Sometimes you stumble across that perfect piece of cultural flotsam. This is one of those pieces. When the history of 1960-20×5 is written this piece will be part of the social history. And it would be easy, and meaningless, to point out the narcissistic and self-indulgent presuppositions about life and marriage that support such a piece and how they got there. Meaningless because they couldn’t bear it, because lack of ears to hear. Instead I’m going to write not criticism but personal experience.
The one piece of criticism I’ll embed at the start, having kids, contra the article’s father, is not a selfish endeavor. Having kids is in the natural order of things if we don’t get in the way with our own egos, and having kids is the penultimate expression of sacrifice not selfishness. The Psalmist prays to be taught to number our days (Psalm 90:12), and to rightly know that our span is but 70 years, 80 if we have the strength (Psalm 90:10). Kids are part of that teaching. And they are rightly given to the young when you still think you will live forever. Having kids becomes an acknowledgement that I came from dust and to dust I will return.
We have three beautiful annoying full of energy kids. David caused many sleepless nights rocking. Ethan still 2 nights out of 5 runs in the middle of the night to climb into bed with mom & dad. And then he progresses to play “the little one” as he spreads out horizontally and digs the feet into Dad’s kidney saying “roll over, I’m squished”. Anna, the first, is perfect. (Oldest kids always are.)
With three money is always tight. With probably 90% of people out there, day care just wouldn’t make sense. You’d spend the second income after tax paying someone else to raise your kids. So we get by on one income. The family vacation is usually a stay-cation, or if we can swing it a trip to family that we can impose the 5 of us on. And the truth of that is staying at home is a relief. Everything is already there. No one whines three miles down the road, “where is my blankie” and if you don’t feel like picking up the toys at dusk, you can leave them overnight. The only frowns are the neighbors who by now are used to it. I try not to think about the college funds, because that just isn’t going to happen in any serious way. (So Anna, Valedictorian or bust). Also while praying for the $10,000 BA revolution to speed up. The 10 year old car I inherited from my brother better last another 5 years. But you do it gladly as part of the sacrifice. And they will do it eventually also. You have a vocation, a calling.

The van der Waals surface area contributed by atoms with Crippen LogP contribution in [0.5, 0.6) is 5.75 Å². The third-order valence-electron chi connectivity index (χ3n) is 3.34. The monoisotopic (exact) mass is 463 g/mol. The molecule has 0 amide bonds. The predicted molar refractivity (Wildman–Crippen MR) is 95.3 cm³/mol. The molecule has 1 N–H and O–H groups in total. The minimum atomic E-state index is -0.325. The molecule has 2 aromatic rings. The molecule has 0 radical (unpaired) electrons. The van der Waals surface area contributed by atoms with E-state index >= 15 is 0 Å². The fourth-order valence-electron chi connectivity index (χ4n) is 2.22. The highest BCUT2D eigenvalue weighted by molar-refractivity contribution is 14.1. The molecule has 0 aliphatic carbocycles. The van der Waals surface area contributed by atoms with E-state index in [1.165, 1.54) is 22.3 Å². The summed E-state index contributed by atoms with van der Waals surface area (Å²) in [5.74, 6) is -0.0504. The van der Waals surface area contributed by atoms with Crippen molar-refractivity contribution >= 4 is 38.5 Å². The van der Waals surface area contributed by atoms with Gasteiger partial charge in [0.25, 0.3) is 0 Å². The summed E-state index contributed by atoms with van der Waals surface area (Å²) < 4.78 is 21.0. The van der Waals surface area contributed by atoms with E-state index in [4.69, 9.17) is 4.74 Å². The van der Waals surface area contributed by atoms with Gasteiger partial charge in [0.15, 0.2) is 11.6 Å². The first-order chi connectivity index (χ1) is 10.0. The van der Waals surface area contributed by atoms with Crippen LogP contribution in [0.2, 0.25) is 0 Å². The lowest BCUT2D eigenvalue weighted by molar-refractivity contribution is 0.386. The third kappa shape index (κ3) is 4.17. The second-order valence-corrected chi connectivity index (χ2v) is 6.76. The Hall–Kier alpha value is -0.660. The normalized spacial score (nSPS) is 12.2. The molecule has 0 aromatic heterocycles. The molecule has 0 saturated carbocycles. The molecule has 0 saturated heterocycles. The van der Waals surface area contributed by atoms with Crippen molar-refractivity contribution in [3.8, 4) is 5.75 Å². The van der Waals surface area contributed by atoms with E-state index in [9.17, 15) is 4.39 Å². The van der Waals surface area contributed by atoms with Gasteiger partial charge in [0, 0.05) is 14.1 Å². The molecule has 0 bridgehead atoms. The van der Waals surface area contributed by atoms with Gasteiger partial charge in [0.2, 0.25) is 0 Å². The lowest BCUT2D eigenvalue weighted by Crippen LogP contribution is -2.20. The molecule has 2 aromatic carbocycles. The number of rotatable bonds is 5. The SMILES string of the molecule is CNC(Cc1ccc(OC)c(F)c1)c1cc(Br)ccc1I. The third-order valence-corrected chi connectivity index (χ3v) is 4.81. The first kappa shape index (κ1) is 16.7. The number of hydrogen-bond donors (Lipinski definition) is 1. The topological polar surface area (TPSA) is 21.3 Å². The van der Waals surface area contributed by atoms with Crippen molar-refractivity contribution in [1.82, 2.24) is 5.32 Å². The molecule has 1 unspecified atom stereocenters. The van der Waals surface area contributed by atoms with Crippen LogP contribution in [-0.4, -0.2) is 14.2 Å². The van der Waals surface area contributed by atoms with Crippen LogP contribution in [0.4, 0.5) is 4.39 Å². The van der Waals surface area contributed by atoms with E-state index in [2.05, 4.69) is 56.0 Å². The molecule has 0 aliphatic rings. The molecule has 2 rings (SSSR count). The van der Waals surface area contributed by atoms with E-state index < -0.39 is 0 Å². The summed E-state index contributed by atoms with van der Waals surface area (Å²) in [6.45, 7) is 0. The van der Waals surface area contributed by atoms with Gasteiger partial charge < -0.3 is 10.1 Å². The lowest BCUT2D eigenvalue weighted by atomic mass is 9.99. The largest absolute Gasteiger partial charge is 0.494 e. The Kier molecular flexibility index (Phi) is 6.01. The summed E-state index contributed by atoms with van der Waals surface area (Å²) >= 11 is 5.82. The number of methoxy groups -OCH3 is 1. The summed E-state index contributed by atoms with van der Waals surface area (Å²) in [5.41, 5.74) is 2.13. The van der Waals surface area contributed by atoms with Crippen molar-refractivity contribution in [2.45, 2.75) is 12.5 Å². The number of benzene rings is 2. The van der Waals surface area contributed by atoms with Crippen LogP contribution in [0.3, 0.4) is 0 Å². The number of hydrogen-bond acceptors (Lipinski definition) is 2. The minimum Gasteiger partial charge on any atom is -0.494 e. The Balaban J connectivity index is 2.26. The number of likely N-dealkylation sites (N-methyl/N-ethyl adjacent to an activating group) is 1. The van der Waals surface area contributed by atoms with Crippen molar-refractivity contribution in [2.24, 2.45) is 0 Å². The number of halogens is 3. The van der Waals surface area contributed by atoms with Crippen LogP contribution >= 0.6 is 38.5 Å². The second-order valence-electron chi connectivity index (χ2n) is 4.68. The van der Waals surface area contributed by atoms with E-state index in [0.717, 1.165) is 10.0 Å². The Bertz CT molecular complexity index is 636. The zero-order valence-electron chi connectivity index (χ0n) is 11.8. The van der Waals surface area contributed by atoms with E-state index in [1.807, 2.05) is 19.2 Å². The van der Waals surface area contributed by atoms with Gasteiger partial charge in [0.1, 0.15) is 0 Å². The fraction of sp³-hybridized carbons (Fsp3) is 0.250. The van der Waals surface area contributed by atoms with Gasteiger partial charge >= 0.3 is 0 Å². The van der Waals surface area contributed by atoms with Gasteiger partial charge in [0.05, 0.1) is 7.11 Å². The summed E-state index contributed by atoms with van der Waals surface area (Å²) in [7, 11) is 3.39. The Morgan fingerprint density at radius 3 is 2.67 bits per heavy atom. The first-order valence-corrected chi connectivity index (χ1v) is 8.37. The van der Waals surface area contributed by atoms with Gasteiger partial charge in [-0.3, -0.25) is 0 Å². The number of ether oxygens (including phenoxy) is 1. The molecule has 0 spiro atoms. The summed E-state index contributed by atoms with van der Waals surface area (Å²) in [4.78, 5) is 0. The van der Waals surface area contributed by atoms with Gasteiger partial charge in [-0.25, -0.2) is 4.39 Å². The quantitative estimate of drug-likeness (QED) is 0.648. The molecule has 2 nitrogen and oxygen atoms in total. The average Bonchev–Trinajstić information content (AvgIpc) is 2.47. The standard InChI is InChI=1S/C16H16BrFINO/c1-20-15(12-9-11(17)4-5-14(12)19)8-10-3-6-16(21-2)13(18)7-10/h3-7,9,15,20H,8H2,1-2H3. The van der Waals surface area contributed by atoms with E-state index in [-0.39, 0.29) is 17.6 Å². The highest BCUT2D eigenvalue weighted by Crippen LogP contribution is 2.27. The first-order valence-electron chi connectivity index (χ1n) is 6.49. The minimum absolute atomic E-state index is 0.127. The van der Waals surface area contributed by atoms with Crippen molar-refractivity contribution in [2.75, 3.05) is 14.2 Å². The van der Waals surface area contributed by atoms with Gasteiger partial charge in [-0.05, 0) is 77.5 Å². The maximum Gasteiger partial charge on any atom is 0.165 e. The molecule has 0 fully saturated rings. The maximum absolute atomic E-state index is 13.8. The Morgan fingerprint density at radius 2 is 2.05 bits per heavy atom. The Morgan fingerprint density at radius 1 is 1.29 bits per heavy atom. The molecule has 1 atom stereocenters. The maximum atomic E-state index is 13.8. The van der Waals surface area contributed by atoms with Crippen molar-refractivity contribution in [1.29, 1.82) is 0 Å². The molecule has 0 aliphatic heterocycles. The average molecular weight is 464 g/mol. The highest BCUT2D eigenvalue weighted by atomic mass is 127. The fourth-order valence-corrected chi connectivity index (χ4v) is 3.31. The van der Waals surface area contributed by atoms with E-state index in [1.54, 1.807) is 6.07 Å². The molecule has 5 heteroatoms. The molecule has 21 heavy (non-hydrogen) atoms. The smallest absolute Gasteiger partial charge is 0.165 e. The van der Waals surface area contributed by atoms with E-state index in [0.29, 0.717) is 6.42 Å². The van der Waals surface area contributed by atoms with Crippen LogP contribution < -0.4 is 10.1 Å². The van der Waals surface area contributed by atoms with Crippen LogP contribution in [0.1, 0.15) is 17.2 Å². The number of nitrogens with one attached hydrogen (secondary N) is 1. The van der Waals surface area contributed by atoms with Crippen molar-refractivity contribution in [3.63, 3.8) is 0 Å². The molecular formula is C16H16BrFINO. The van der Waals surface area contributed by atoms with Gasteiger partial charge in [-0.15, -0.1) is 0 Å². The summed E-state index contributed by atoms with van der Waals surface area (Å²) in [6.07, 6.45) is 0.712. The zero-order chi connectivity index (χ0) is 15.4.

Being on the not too far side of 40 we figured we were done. As the columnist mentions, getting pregnant in the usual way after 40 is akin to “blowing up the death star”. But somehow we had been so blessed. We saw the sonogram at 7 weeks and it was real. A couple of weeks went by. That hope that usually starts building as the baby growth came around. Negotiations for bedroom space were entered into. Do we get a bunk bed set? Yes. Who gets it? The boys. Who gets the top? David, maybe he’ll be too heavy and crash through and take care of a couple of college payments for us went he joke. Followed quickly by a cross and a hug. And then that little child was lost. That child that the three previous ones had taught us well what sacrifices would have to be made. That child that would have been born on the far side of the half-way point of the 80 if we have the strength.
And unlike article father’s final question (what about our health?), I’d have given mine to welcome that child. No child is the “free one”. They all take parts of you. Which is as it should be. The one who loves his life will lose it, but whoever loses his life for the gospel’s sake will save it. For what does it profit a man to gain the whole world and lose his soul (Mark 8:35-36)? We learn to give it over gladly.
Lord have mercy on this self-indulgent narcissistic lot, including your poor servant.